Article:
Why asking for help from my community was a leap of faith that paid off

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I may as well have put “I have failed” on the LinkedIn post, or even just shared a naked picture of myself, when I wrote these simple words: “The Book of Man needs help”. 

Arguably that would have felt more comfortable than admitting I needed help with my business – an online publication I founded to counter the tired narrative of traditional men’s magazines. I mean, I don’t know much about business (clearly), but I do know going public with your struggles is not the done thing.

Especially as a man in business. You’re supposed to be a thrusting, perma-grinning, nicely suited operator, with all the answers, a ruthless game-face and any cracks in the armour swiftly covered over with a bit of Succession’s Logan Roy alpha aggression; deny it and fire anyone who says any different.

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The Book of Man aims to encourage men to open up

However, times are changing. There’s a sense on that app and beyond that we are in a more forgiving era, professionally speaking, in which help is out there if you need it.

Instinctively, we are becoming increasingly aware of this in terms of better general workplace support for staff. But also on social media, where the explosion of mental health awareness in recent years has encouraged people to be a bit more honest when they’re experiencing difficulties.

The Book of Man aims to encourage men to open up in this way and so it seemed appropriate to practice what we preach.

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I revealed we were in trouble and had run somewhat aground

Yet, since we are men, that “cry for help” post was something which produced a great deal of anxiety and outright fear, with a side dish of humiliation. “What will people think of me?” I asked, over and over again.

As it turned out, they thought quite well. No sooner had I revealed that we were in trouble and had run somewhat aground – and that I was burning out badly – that I began to get messages back offering support.

Some messages were from people I knew and regular contacts; others were from people who I’d lost contact with and even folk I’d never met before. They came from those with an interest in men’s matters, in start ups or just people who liked or commented on the post to show solidarity and encouragement.

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This is not merely a business thing, this is a life skill

The strange power of vulnerability struck me at that point. How a sudden and unexpected honesty – a glimpse behind the brave façade most of us put on in our daily lives – can really hit home with others and move them to not mock but help you. 

Perhaps it’s because we have all been there, we have all struggled, that we feel great empathy with those who are willing to admit it.

This is not merely a business thing, this is a life skill. It’s thinking about the public conversation we’re all having around mental health right now and asking how you can have that conversation on a personal level. The only real route is for someone to put themselves out there and admit to a problem. Break the ice before it cracks.

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I had the benefit of easy access to a slick app to help deliver my message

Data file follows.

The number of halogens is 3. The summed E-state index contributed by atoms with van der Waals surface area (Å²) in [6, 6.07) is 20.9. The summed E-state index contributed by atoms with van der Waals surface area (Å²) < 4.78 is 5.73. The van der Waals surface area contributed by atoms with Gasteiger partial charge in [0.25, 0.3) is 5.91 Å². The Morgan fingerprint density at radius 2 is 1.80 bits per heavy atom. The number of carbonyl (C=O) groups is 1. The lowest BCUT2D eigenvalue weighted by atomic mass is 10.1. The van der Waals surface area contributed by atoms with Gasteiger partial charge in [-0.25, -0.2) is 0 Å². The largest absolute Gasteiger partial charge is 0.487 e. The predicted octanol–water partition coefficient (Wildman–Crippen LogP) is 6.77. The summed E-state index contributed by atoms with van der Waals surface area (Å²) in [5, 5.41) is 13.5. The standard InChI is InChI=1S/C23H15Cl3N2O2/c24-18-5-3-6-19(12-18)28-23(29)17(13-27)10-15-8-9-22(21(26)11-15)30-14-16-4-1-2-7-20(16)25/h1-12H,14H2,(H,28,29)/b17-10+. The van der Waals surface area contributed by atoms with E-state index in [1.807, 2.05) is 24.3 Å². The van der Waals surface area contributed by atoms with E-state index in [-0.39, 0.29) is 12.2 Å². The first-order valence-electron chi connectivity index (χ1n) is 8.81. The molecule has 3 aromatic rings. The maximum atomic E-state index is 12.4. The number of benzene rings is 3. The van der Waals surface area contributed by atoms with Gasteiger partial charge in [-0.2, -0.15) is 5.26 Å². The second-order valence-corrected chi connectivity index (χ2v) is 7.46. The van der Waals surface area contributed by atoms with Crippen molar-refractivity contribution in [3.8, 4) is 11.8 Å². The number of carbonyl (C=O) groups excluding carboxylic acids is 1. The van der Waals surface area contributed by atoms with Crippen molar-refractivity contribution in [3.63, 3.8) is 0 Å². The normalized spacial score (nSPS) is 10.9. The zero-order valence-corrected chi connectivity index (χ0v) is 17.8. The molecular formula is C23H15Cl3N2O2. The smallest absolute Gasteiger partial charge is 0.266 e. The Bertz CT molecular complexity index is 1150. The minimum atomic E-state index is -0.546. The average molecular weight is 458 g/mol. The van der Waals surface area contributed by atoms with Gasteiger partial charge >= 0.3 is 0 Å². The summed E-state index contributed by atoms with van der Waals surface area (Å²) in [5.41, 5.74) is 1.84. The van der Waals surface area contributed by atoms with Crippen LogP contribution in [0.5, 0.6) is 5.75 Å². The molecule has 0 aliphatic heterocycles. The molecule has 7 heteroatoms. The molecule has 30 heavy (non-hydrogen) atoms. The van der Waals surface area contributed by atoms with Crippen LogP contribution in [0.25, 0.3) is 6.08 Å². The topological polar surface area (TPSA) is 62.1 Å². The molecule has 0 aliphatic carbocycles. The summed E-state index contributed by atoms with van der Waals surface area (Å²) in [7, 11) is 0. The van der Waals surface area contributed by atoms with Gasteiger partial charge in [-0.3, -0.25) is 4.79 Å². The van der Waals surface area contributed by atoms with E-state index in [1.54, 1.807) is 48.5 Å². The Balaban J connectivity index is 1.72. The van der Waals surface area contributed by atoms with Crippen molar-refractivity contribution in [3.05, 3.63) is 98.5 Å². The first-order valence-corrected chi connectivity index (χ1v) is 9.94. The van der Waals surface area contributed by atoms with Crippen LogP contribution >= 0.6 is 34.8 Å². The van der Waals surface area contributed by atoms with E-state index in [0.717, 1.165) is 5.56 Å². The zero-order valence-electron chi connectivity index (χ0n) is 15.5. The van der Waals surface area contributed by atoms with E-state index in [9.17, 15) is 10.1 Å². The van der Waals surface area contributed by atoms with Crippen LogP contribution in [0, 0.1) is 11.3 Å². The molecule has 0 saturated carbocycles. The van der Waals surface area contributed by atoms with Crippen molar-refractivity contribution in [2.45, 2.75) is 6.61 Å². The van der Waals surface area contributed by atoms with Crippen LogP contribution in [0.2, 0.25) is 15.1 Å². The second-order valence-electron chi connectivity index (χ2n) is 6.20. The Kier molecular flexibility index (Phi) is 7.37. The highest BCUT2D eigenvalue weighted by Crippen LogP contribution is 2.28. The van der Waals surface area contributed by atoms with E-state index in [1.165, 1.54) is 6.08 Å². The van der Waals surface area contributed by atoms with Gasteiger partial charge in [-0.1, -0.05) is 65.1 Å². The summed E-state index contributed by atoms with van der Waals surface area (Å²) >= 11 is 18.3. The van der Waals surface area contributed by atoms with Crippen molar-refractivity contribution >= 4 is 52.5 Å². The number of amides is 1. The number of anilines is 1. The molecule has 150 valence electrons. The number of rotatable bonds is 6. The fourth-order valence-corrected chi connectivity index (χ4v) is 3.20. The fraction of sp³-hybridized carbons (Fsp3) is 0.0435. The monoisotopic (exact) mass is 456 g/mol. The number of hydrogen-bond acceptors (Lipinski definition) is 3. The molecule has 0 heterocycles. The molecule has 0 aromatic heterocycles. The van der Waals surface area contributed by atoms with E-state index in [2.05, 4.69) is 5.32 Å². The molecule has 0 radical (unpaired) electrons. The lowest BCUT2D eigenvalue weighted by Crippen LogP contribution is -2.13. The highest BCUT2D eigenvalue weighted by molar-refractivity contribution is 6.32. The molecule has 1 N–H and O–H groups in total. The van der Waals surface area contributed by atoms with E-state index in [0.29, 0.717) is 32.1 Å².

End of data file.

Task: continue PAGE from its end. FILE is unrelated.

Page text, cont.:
Of course, how you go about that requires different methods. While my expression of business woe was painful and deeply tied up in me emotionally, there was a slight remove because it was about my job and not a personally traumatic issue. 

I also had the benefit of easy access to a slick app to help deliver my message in a way that would be met warmly by other people. Having a moment of personal revelation to a friend or friends, in person, can be a lot harder.

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A new environment can really mean a new you

One of the ways in which conversation can easily be facilitated is through travel, adventure and the outdoors. When you go outside your daily routines, away on a holiday or a weekend break, it can act as a breather and a rare moment of perspective

The sudden relaxation – along with, you know, a few cocktails on the beach, or in the jungle for that matter – can mean a willingness to reflect on your life and talk openly. 

The importance of this cannot be overestimated. A new environment can really mean a new you, because new experiences and new people come into your life to stimulate different behaviours and remind you that there’s more to you than your life back home.

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After journeying into LinkedIn, we now have some help

Travel broadens the mind, yes, but it also broadens emotional expression, too. And those people with you, in this new space, are right there with you – shoulder to shoulder, side by side – sharing the same experience.

Journeying into LinkedIn, deep into my iPhone screen, is hardly the same, but it does require a step outside your usual comfort zone – and that sometimes, is all that’s needed.

As for The Book of Man, we now have some help, we now have support, and the odd thing is, it was waiting there all along.

Martin Robinson is editor of The Book of Man, founded to counter the narrative of traditional men’s magazines. He has previously written for Flash Pack’s Man to Man series

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Images: courtesy of Martin Robinson x The Book of Man

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